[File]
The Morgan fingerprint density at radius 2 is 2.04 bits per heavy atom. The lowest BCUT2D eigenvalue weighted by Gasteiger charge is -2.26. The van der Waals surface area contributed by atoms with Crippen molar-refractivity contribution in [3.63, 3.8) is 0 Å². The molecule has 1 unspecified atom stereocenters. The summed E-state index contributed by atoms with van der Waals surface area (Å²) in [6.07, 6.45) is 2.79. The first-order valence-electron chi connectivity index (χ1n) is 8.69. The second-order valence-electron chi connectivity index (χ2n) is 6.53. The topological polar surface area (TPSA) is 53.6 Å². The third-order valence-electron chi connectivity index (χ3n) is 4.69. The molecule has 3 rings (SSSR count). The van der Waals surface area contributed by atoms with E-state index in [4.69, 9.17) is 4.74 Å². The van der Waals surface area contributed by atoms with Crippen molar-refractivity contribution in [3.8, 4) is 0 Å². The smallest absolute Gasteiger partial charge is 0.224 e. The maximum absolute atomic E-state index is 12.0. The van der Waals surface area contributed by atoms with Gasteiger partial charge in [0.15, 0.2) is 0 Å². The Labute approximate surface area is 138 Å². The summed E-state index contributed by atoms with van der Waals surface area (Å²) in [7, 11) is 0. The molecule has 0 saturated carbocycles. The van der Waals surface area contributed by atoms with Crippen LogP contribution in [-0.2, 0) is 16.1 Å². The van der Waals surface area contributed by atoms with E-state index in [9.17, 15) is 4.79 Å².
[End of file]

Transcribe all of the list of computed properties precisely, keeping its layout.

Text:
The Morgan fingerprint density at radius 2 is 2.04 bits per heavy atom. The lowest BCUT2D eigenvalue weighted by Gasteiger charge is -2.26. The van der Waals surface area contributed by atoms with Crippen molar-refractivity contribution in [3.63, 3.8) is 0 Å². The molecule has 1 unspecified atom stereocenters. The summed E-state index contributed by atoms with van der Waals surface area (Å²) in [6.07, 6.45) is 2.79. The first-order valence-electron chi connectivity index (χ1n) is 8.69. The second-order valence-electron chi connectivity index (χ2n) is 6.53. The topological polar surface area (TPSA) is 53.6 Å². The third-order valence-electron chi connectivity index (χ3n) is 4.69. The molecule has 3 rings (SSSR count). The van der Waals surface area contributed by atoms with E-state index in [4.69, 9.17) is 4.74 Å². The van der Waals surface area contributed by atoms with Crippen molar-refractivity contribution in [3.8, 4) is 0 Å². The smallest absolute Gasteiger partial charge is 0.224 e. The maximum absolute atomic E-state index is 12.0. The van der Waals surface area contributed by atoms with Gasteiger partial charge in [0.15, 0.2) is 0 Å². The Labute approximate surface area is 138 Å². The summed E-state index contributed by atoms with van der Waals surface area (Å²) in [7, 11) is 0. The molecule has 0 saturated carbocycles. The van der Waals surface area contributed by atoms with Crippen LogP contribution in [-0.2, 0) is 16.1 Å². The van der Waals surface area contributed by atoms with E-state index in [9.17, 15) is 4.79 Å².